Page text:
ROLL OUT THE WELCOME WAGON: EFFECTIVE TOOLS TO INTEGRATE NEW HIRES

With an ongoing labor crunch, developing an effective employee orientation experience is crucial. Many employees make the decision to stay or quit within the first six months of starting out at a new job. By implementing and executing a well thought out orientation program, you will not only help in retaining employees, but you will also be assisting in the productivity of the individual and your company. Organizations that have good orientation programs get new people up to speed faster, have better alignment between what the employees do and what the organization needs them to do, and have lower turnover rates.
On that first day, any new employee has a lot to absorb. Between learning general information about their new work environment and learning their specific task or job, putting a new hire’s mind at ease that first day will not only increase productivity in the long run but also set the tone for what could be a happy, healthy working relationship.
First Impressions are Lasting Impressions
Nearly all employees want to get off to a good start. That good start depends as much on them as it does on the orientation provided by the employer. It is not necessarily dependent upon how much work the person does the first few hours on the job.
Unfortunately, orienting employees to their workplaces and their jobs is one of the most neglected functions in many organizations, and you only have one opportunity to make a good first impression on new employees so make it last. The first day that a new person is on the job provides you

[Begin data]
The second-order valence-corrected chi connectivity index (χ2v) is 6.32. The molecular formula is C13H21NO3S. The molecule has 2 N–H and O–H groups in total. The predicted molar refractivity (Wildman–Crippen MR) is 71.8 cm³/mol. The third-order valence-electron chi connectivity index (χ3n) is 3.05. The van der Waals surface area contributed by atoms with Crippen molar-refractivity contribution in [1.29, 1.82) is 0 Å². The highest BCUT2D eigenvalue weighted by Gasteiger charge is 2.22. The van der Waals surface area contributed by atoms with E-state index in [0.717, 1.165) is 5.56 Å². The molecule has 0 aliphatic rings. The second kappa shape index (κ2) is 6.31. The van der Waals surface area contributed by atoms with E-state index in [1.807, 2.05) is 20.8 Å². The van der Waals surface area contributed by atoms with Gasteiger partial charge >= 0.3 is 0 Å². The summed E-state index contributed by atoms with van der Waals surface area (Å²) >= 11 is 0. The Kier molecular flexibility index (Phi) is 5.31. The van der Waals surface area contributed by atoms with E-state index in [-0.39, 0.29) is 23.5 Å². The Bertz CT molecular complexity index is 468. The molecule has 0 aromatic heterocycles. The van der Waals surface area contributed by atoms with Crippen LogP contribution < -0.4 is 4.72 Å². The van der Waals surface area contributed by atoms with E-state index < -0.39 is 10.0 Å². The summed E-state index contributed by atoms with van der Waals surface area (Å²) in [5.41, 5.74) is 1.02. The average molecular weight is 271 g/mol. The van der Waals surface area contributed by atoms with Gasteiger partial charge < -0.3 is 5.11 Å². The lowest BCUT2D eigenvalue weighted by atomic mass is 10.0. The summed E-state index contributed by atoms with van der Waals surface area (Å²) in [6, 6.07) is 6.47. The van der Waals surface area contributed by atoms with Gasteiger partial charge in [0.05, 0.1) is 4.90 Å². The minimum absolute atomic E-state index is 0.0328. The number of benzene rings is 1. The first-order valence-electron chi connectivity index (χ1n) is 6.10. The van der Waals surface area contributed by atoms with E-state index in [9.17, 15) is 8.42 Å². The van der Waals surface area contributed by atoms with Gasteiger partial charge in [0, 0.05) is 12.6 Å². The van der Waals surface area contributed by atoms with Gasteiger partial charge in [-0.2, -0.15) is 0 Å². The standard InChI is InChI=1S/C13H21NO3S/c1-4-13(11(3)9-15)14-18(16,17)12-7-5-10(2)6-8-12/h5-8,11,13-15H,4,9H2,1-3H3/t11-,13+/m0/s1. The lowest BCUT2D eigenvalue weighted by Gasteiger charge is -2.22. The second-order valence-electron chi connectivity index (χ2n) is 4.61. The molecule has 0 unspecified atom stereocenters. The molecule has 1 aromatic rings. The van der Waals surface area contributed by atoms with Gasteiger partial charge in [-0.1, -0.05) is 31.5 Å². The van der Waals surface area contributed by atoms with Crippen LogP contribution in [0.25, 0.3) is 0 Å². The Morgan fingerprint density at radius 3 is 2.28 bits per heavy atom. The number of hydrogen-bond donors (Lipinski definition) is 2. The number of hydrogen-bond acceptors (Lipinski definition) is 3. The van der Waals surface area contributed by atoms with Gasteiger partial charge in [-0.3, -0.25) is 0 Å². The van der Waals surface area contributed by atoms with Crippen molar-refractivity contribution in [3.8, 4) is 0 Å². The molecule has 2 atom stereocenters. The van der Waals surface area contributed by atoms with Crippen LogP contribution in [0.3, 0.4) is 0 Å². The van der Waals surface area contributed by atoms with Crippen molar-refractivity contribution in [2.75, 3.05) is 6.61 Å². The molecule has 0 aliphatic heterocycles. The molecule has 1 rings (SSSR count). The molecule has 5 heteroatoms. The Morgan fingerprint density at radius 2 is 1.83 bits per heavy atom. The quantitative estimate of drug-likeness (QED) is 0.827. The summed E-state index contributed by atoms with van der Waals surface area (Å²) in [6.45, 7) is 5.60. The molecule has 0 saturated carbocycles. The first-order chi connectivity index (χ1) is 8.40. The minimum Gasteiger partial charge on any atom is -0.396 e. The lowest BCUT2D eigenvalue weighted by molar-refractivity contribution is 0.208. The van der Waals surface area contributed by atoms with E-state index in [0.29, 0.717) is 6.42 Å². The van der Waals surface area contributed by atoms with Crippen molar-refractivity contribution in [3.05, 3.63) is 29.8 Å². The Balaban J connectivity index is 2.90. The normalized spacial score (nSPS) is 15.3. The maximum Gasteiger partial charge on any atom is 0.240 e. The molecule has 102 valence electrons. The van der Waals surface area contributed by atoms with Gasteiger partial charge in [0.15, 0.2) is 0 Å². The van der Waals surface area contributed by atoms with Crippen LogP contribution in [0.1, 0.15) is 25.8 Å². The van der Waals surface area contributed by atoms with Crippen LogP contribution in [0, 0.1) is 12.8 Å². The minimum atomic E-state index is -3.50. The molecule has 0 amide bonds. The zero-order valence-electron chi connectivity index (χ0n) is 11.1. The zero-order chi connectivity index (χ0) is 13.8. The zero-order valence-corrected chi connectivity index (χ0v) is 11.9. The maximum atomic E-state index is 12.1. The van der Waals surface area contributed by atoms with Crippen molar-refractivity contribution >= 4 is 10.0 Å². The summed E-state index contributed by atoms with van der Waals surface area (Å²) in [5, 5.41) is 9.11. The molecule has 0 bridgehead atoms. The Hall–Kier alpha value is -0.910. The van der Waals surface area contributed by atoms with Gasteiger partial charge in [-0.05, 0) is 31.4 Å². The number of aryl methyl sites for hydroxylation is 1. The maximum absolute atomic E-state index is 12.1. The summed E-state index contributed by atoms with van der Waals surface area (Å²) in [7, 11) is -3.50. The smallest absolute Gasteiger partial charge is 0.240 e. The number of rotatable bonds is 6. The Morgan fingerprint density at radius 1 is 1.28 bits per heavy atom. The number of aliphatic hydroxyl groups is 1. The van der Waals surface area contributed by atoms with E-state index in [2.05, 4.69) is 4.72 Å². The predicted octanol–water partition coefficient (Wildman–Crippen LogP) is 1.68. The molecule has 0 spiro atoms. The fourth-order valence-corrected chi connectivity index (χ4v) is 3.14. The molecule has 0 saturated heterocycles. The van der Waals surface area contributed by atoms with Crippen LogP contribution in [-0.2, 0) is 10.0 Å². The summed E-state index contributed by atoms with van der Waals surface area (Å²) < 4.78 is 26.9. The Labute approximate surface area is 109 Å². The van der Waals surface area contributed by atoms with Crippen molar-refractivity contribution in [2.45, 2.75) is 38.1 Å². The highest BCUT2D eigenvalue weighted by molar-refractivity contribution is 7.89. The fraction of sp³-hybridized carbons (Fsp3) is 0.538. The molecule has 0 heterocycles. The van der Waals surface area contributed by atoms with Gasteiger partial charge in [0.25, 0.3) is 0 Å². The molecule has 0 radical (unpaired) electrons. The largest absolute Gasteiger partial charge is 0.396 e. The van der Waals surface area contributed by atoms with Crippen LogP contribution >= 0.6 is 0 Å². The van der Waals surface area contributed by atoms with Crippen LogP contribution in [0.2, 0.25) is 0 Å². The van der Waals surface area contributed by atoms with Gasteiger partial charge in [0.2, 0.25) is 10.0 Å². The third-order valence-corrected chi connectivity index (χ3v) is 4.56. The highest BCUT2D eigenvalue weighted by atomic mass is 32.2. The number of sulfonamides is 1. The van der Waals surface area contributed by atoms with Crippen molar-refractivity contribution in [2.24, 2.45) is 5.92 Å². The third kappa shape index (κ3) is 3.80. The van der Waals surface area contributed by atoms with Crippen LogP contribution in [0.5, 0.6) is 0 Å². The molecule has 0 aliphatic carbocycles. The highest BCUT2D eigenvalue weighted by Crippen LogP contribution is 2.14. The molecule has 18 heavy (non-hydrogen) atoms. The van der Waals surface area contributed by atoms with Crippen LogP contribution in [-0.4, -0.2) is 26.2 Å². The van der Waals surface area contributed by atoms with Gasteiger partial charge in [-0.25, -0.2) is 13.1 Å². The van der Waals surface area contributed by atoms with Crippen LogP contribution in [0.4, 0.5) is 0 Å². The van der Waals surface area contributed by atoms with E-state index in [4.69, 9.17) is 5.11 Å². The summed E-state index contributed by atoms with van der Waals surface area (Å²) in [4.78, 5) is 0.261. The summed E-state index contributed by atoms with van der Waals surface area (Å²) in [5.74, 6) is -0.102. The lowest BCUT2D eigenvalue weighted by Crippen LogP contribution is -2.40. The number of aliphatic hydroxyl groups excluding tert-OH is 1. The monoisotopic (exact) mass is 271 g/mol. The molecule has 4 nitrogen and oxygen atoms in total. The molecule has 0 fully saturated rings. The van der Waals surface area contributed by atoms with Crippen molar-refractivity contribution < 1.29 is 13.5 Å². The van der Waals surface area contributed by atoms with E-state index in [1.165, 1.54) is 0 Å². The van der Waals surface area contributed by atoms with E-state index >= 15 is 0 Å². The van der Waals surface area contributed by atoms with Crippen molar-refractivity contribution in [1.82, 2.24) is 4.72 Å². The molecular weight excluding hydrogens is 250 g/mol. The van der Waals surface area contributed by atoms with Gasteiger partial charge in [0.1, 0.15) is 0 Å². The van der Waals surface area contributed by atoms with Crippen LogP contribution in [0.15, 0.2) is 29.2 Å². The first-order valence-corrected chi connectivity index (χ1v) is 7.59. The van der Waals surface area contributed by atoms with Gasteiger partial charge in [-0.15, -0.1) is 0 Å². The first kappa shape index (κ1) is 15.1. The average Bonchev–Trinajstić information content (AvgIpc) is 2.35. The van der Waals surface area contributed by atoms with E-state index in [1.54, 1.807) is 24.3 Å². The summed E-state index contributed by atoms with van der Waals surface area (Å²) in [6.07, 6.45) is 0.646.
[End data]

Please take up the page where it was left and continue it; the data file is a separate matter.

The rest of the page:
many “teachable moments.”
Simply put, the better the initial orientation, the less likely supervisors and co-workers will have to spend time teaching the employee. Insufficient training may result in a new employee using unacceptable methods and develop bad habits. Orientation and training set the tone for the employee-employer experience.
Every new hire deserves the same treatment their first days on the job, whether they’re young, old, or even a relative or old friend. Orientation is as important for the part-time high school worker as for the new full-time employee. Everyone can benefit from careful orientation.
Try not to bombard a new employee with paperwork—an employee handbook and piles of paperwork are not sufficient anymore when it comes to welcoming a new employee to your organization. Keep the tedium of first-day paperwork to a minimum by postponing as much of it as possible until later
in the first week of employment. A bored “paperwork sergeant” shoving pages and pages of forms at a new employee hardly creates a positive first impression.
A Company’s History Could Shape an Employee’s Future
Orientation is the introduction of a new employee to the industry, the company, the requirements of the job and the social situation in which he or she will be working. The company’s values, history, tradition, and norms of behavior expressed as dos and don’ts are just as important as any new employee’s specific duties of the job. Orientation is socialization, and a new employee who is socialized understands the key points about the company, its people and why things are done in particular ways.